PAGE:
But all was not well within the ranks. "The picture painted of the District's police department in confidential consultants' reports obtained by The Washington Post last week had some talking of an agency fallen into chaos."
Questions about police vehicles - "A 1995 city audit found that police officials "did not maintain an accurate inventory" of the fleet and could not find cars, and that thieves routinely stole and stripped seized autos kept in police parking lots."
Questions regarding funds - The same 1995 audit discovered that the mayor's grants office and the corporation counsel had overcharged the police for administering its drug forfeiture money. And it found that the police had not deposited $1 million worth of forfeited drug money in a city bank account, as allowed by law. The cash instead sat in boxes in a police vault.
Rodney Monroe's Response - "Nothing has come out in the Booz-Allen reports that has not been noted over the years as far back as I've been in the department," said Assistant Chief Rodney D. Monroe. "We led them to these areas."
The Bottom Line - Several national police consultants, former chiefs nationally and in Washington, and congressional and D.C. Council officials now say the control board erred by trying to reform the department from the inside.
They say police chiefs in New York City, New Orleans and Boston have brought new thinking and strategies to bear on urban crime, with impressive results.
"Do we need someone from the outside for police chief? On Monday, please," said Murphy, of the U.S. Conference of Mayors. "I don't care how badly the chief says his hands were tied. He has a responsibility. "This department," he said, "is in scandalous shape."
Monroe would later become upset with the department and resign only to withdraw his resignation but would later leave to become Chief of the Macon, GA department, then Richmond and in 2008 Charlotte.
You can read the entire October 1997 Washington Post story here.
WBT's Stacy Simms - Early morning listeners to WBT Radio have been concerned about the ongoing absence of Stacey Simms. Given the continual staff changes at the Charlotte's oldest radio station many suspected that Simms was on her way out.
But Thursday evening Simms surfaced via a tweet and blog post.
June was going so well. My children were having fun at camp, my husband and I had a bit of time to ourselves and we had the whole summer stretching ahead. My prescription-medicine-induced- liver problems seemed to be in the past and I was feeling good. I even cleaned out closets! But the very last week of June, something starting changing. I went to work, took some great meetings and looked at some new social media projects (while vowing to keep my schedule slow). But my stomach wasn't cooperating. My body wasn't feeling right. I will spare you all the gory details here, but the end of June meant a horrible beginning of gastro-intestinal maladies that put me in the hospital. I was admitted on July 3rd and didn't come home until the 15th.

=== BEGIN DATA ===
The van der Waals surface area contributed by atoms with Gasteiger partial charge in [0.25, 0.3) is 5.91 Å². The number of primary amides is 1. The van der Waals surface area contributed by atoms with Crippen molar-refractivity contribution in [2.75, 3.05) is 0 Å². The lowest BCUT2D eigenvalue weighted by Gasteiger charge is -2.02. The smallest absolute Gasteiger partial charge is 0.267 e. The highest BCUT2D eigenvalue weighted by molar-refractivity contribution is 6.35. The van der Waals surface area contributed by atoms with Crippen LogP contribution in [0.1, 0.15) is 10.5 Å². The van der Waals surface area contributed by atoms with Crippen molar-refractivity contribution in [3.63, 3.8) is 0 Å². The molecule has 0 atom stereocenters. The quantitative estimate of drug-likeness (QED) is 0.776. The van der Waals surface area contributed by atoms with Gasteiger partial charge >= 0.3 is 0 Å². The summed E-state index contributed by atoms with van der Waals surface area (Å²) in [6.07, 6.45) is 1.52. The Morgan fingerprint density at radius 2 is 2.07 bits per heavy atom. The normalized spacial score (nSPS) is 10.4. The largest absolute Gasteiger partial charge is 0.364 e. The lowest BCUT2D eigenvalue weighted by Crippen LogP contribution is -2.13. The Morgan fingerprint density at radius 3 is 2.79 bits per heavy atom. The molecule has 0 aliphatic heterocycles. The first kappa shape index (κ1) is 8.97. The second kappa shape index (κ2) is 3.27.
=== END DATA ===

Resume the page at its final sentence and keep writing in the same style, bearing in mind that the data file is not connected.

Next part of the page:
The bottom line is she is ok, and hopes to return to work soon.
The rest of Stacey's blog post is here and Cedar Posts of course wishes her a speedy recovery and return to the air.
CMPD To Install Shot Spotter - Deputy Chief Harold Medlock says the city will deploy the system in one neighborhood with a high rate of violent crime.
The 50 thousand dollar project is expected to be rolled out in one of Charlotte's more notorious for drive by neighbor hoods.
The system is pretty simple, get some people to agree to have listening devices and antennas placed on their rooftops in several places over a one square mile area. When a gun shot is heard the computers measure the sound, triangulate the location and alert police dispatch.
During Charlotte City council discussion some members voiced concern that the system could eavesdrop on citizen conversations. Medlock said the system cannot identify or record conversations.
CP hears other wise but lets move on.
Council approved $50,000 for a one-year test of the system. The money will come out of the CMPD asset forfeiture fund. To cover the entire City of Charlotte with the ShotSpotter System would cost 14 million a year. Even to cover just the "trouble spots" would cost inexcess of $3,000,000.00 per year.
About the same time as Charlotte was approving the trial run of the Shot Spotter system, across the country in Seattle their city council was voting to approve the same purchase.
The pitch was much the same and the police department cited the City of Boston who began using the technology in 2007.
A couple of interesting facts emerge, first Boston's homicide data from 2008 through 2011 might suggest that this technology hasn’t prevented murders.
Boston recorded 63 murders in 2008, 50 in 2009, 72 in 2010 and 63 in 2011. Seattle where the Shot Spotter system will be given a much larger test over several miles in the southern half of the city.
The population of Boston, Seattle are about the same yet the largest city in Washington state had only 19 homicides in 2010 compare that to Chicago with over 300 so far this year.
Cedar's Take: Chicago's West and South sides would be the ultimate proving grounds, so why won't Shot Spotter donate a year's worth of the service?
I expect that the system will work and will in fact produce results. Will it stop violent crime Charlotte? Of course not, the only way to stop violent crime is to permanently incarcerate violent offenders, but if we did that we wouldn't have any room for the crack and meth heads.